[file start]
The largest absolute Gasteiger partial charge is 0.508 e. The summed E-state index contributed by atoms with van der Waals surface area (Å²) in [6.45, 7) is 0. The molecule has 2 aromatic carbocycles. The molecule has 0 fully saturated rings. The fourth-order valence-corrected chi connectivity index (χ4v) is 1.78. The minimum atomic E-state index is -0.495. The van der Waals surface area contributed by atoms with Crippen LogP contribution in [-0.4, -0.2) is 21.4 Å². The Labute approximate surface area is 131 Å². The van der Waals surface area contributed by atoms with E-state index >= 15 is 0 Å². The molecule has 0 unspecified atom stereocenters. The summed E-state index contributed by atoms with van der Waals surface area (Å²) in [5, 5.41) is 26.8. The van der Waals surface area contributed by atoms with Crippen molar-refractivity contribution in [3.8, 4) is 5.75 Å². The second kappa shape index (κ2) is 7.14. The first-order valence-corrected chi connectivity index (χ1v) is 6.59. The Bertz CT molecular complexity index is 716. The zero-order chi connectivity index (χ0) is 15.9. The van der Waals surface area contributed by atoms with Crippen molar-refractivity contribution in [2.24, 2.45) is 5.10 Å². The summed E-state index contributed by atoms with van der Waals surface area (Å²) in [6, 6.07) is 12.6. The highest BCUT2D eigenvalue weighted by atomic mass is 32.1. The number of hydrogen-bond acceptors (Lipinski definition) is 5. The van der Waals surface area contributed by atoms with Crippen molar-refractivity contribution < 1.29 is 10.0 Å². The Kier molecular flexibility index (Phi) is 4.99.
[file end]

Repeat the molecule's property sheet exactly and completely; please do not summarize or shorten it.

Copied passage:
The largest absolute Gasteiger partial charge is 0.508 e. The summed E-state index contributed by atoms with van der Waals surface area (Å²) in [6.45, 7) is 0. The molecule has 2 aromatic carbocycles. The molecule has 0 fully saturated rings. The fourth-order valence-corrected chi connectivity index (χ4v) is 1.78. The minimum atomic E-state index is -0.495. The van der Waals surface area contributed by atoms with Crippen LogP contribution in [-0.4, -0.2) is 21.4 Å². The Labute approximate surface area is 131 Å². The van der Waals surface area contributed by atoms with E-state index >= 15 is 0 Å². The molecule has 0 unspecified atom stereocenters. The summed E-state index contributed by atoms with van der Waals surface area (Å²) in [5, 5.41) is 26.8. The van der Waals surface area contributed by atoms with Crippen molar-refractivity contribution in [3.8, 4) is 5.75 Å². The second kappa shape index (κ2) is 7.14. The first-order valence-corrected chi connectivity index (χ1v) is 6.59. The Bertz CT molecular complexity index is 716. The zero-order chi connectivity index (χ0) is 15.9. The van der Waals surface area contributed by atoms with Crippen molar-refractivity contribution in [2.24, 2.45) is 5.10 Å². The summed E-state index contributed by atoms with van der Waals surface area (Å²) in [6, 6.07) is 12.6. The highest BCUT2D eigenvalue weighted by atomic mass is 32.1. The number of hydrogen-bond acceptors (Lipinski definition) is 5. The van der Waals surface area contributed by atoms with Crippen molar-refractivity contribution < 1.29 is 10.0 Å². The Kier molecular flexibility index (Phi) is 4.99.